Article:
But if you’re planning to make it to 70, 80, or 90, you’ll appreciate it.

Otherwise, you’ll be taking plenty of pills.

Ommm.

 

Forgotten Warriors

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Living things behave, because life encompasses everything we do.

A forgotten war hero of WWII

From hugging a newborn to burying Dad.  There’s no good reason to pretend economic behavior is different from psychological behavior.  Not one.  Life isn’t about religion, it’s not about being political.  All these categories are made up so it’s easier for us to apply for grants.

One way to illustrate this is to draw connections between things that seem so different that any similarities must be the work of a crazy man.

Did someone call for a crazy man?  That’s me.

Consider two warriors, different, but similar.

Warrior One.  This is the name of a yoga asana, and my exhibit number one.  The greatest evangelist of yoga in the 20th century was Tirumalai Krishnamacharya.  He spawned a bunch of other yogis, including one who should be more famous, Indra Devi.

The problem with TK is that he wasn’t good at tooting his own horn.  Another problem was that his famous students were better at marketing.  As a result, their names are well-known and TK is forgotten.  That’s too bad.  He made more sense than any of his students.

Warrior Two, also a known asana, and exhibit two.  But in this case, the exhibit has nothing to do with yoga.  Bear with me.  Or more accurately, HellCat with me.  This was an aircraft that fought most of the air battles in the Pacific.  It was produced in the greatest numbers, brought down the most enemy aircraft, and saved the most pilots.  It was an incredible warrior.

Chances are you never heard of the HellCat.  And that’s because newer, prettier aircraft came along and took the final bows.  No one stood up to help us remember the aircraft, the pilots, and even the workers (many of whom were women) who built the HellCat.  It is a forgotten warrior.

Here’s the connection.  Very different disciplines; yoga is selfish, designed to free us from our perception of bodily weakness and develop strength, while the other belongs to the discipline of war.  The first gave us a teacher of great teachers, the other gave us a machine that defended us from those who wanted to impose their will upon ours.

Both worked hard, tirelessly, without concern for their own celebrity or accumulation of wealth.  TK didn’t do it himself, and he wouldn’t let those around him do any marketing either.  The HellCat, as a machine, didn’t have a choice, but the legions of people surrounding it did.  And they chose to let the HellCat have its day, and later, its rest.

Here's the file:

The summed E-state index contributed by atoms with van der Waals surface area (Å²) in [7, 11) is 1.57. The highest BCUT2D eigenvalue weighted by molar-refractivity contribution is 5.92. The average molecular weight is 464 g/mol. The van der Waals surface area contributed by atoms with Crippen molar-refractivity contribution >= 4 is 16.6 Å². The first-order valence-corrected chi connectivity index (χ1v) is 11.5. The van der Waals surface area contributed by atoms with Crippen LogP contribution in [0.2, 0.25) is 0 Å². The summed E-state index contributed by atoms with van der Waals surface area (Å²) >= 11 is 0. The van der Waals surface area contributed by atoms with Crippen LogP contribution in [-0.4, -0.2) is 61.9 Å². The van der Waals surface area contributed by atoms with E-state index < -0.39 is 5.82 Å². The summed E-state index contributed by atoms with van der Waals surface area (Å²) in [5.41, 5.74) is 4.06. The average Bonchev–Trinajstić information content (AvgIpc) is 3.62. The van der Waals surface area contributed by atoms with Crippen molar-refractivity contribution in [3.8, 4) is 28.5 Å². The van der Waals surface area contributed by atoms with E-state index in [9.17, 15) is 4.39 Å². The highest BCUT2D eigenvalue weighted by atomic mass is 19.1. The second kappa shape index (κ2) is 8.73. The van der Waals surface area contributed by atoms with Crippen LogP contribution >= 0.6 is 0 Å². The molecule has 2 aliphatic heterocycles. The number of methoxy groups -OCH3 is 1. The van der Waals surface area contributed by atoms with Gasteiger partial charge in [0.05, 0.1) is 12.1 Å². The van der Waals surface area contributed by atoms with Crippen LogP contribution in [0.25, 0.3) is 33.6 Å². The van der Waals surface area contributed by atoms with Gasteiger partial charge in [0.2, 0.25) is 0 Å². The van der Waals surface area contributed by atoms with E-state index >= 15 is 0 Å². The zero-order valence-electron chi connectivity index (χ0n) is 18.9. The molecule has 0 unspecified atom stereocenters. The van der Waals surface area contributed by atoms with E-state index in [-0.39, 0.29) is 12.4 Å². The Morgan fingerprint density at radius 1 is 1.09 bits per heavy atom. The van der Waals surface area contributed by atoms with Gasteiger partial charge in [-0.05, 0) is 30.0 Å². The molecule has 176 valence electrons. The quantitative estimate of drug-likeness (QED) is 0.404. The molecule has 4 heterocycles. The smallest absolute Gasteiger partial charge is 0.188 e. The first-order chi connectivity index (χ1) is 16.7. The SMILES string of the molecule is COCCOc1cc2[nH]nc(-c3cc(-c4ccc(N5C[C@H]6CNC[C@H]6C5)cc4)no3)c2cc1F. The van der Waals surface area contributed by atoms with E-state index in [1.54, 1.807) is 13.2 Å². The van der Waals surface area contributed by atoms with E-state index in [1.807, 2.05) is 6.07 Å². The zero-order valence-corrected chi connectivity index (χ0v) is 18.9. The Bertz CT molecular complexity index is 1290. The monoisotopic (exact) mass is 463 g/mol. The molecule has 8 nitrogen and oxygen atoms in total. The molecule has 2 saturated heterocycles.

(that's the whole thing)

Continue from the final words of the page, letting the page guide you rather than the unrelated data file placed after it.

As a student of behavior, I’m not arguing that these warriors were good or bad, or even that their impacts were good or bad.  That’s ancient history.

As a student of behavior, what I argue is that we don’t let them be forgotten.

For what they have given us is priceless.

 

Folding Yoga

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Yoga and me get along great.  I’m into that whole 8 limbs thing, and the 10-ish commandments called yamas and niyamas.

Most of us get hooked through the asana part of yoga, that’s limb number 3.  The asanas are called poses or postures.  Their purpose is to get us to feel better, avoid future pain, and focus on ourselves so that we can look upon the universe with greater honesty.

It’s crazy, but true.  The more better you see inside, the more better you see outside.

Yeah, yeah, yoga is great and I feel all warm and fuzzy.  But is all a bed of lotus flowers?

Not always.  For me, the best flavor of yoga practice has the name of Iyengar, BKS.  He popularized a very precise and intense form of practice that emphasizes deep understanding.  I’m into understanding stuff, so it works out pretty good.  It turns out he was also fond of experiments and learning, and so am I.  I call him BKS because Iyengar is a caste designation, not a name.

His teacher was also his brother in law, and that guy was awesome.  He could slow his heart enough so people thought it stopped.  He taught every student differently.  He earned 8 doctoral degrees.  That was T Krishnamachurya.  I’ll call him TK.

Here’s my problem.

TK was big on getting things precise and using whatever he could find to help his students learn.  BKS took this one level further, and introduced the brick (blocks), standardized mats (I think), chairs, and, my personal least favorite – the blanket.